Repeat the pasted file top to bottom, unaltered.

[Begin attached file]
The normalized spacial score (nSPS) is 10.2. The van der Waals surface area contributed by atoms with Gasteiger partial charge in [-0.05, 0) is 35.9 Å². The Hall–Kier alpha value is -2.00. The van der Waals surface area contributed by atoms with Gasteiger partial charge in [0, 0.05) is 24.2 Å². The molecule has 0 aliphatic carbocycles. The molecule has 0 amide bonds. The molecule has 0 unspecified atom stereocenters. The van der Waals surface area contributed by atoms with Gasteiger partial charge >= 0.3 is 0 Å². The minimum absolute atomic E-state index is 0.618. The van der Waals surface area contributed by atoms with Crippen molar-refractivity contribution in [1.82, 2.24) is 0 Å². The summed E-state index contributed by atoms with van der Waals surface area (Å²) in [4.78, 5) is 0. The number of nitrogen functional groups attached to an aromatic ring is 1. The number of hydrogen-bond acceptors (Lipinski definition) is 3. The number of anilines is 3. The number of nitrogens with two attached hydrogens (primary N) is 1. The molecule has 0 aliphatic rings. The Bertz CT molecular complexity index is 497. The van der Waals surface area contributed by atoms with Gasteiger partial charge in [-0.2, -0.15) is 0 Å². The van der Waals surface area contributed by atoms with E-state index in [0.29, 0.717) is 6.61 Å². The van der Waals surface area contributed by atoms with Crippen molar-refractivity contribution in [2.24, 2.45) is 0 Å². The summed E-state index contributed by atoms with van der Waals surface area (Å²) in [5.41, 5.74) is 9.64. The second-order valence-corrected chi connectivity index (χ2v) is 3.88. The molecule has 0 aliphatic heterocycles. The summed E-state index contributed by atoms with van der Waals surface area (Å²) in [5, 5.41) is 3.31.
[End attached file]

The normalized spacial score (nSPS) is 10.2. The van der Waals surface area contributed by atoms with Gasteiger partial charge in [-0.05, 0) is 35.9 Å². The Hall–Kier alpha value is -2.00. The van der Waals surface area contributed by atoms with Gasteiger partial charge in [0, 0.05) is 24.2 Å². The molecule has 0 aliphatic carbocycles. The molecule has 0 amide bonds. The molecule has 0 unspecified atom stereocenters. The van der Waals surface area contributed by atoms with Gasteiger partial charge >= 0.3 is 0 Å². The minimum absolute atomic E-state index is 0.618. The van der Waals surface area contributed by atoms with Crippen molar-refractivity contribution in [1.82, 2.24) is 0 Å². The summed E-state index contributed by atoms with van der Waals surface area (Å²) in [4.78, 5) is 0. The number of nitrogen functional groups attached to an aromatic ring is 1. The number of hydrogen-bond acceptors (Lipinski definition) is 3. The number of anilines is 3. The number of nitrogens with two attached hydrogens (primary N) is 1. The molecule has 0 aliphatic rings. The Bertz CT molecular complexity index is 497. The van der Waals surface area contributed by atoms with Gasteiger partial charge in [-0.2, -0.15) is 0 Å². The van der Waals surface area contributed by atoms with E-state index in [0.29, 0.717) is 6.61 Å². The van der Waals surface area contributed by atoms with Crippen molar-refractivity contribution in [2.24, 2.45) is 0 Å². The summed E-state index contributed by atoms with van der Waals surface area (Å²) in [5.41, 5.74) is 9.64. The second-order valence-corrected chi connectivity index (χ2v) is 3.88. The molecule has 0 aliphatic heterocycles. The summed E-state index contributed by atoms with van der Waals surface area (Å²) in [5, 5.41) is 3.31.